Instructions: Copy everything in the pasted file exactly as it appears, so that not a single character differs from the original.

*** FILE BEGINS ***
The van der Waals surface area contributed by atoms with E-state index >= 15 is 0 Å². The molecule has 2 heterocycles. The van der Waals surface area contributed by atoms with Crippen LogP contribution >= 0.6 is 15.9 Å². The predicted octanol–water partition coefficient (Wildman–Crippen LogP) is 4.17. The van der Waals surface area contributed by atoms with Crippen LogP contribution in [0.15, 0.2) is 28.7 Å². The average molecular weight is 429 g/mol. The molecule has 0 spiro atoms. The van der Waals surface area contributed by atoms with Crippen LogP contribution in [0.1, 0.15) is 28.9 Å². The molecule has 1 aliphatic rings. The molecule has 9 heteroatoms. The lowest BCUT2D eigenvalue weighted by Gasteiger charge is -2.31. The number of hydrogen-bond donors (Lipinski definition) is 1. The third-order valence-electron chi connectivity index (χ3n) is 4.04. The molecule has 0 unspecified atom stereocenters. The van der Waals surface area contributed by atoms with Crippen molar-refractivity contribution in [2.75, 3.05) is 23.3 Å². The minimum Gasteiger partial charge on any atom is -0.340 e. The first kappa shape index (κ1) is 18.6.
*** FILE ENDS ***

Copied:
The van der Waals surface area contributed by atoms with E-state index >= 15 is 0 Å². The molecule has 2 heterocycles. The van der Waals surface area contributed by atoms with Crippen LogP contribution >= 0.6 is 15.9 Å². The predicted octanol–water partition coefficient (Wildman–Crippen LogP) is 4.17. The van der Waals surface area contributed by atoms with Crippen LogP contribution in [0.15, 0.2) is 28.7 Å². The average molecular weight is 429 g/mol. The molecule has 0 spiro atoms. The van der Waals surface area contributed by atoms with Crippen LogP contribution in [0.1, 0.15) is 28.9 Å². The molecule has 1 aliphatic rings. The molecule has 9 heteroatoms. The lowest BCUT2D eigenvalue weighted by Gasteiger charge is -2.31. The number of hydrogen-bond donors (Lipinski definition) is 1. The third-order valence-electron chi connectivity index (χ3n) is 4.04. The molecule has 0 unspecified atom stereocenters. The van der Waals surface area contributed by atoms with Crippen molar-refractivity contribution in [2.75, 3.05) is 23.3 Å². The minimum Gasteiger partial charge on any atom is -0.340 e. The first kappa shape index (κ1) is 18.6.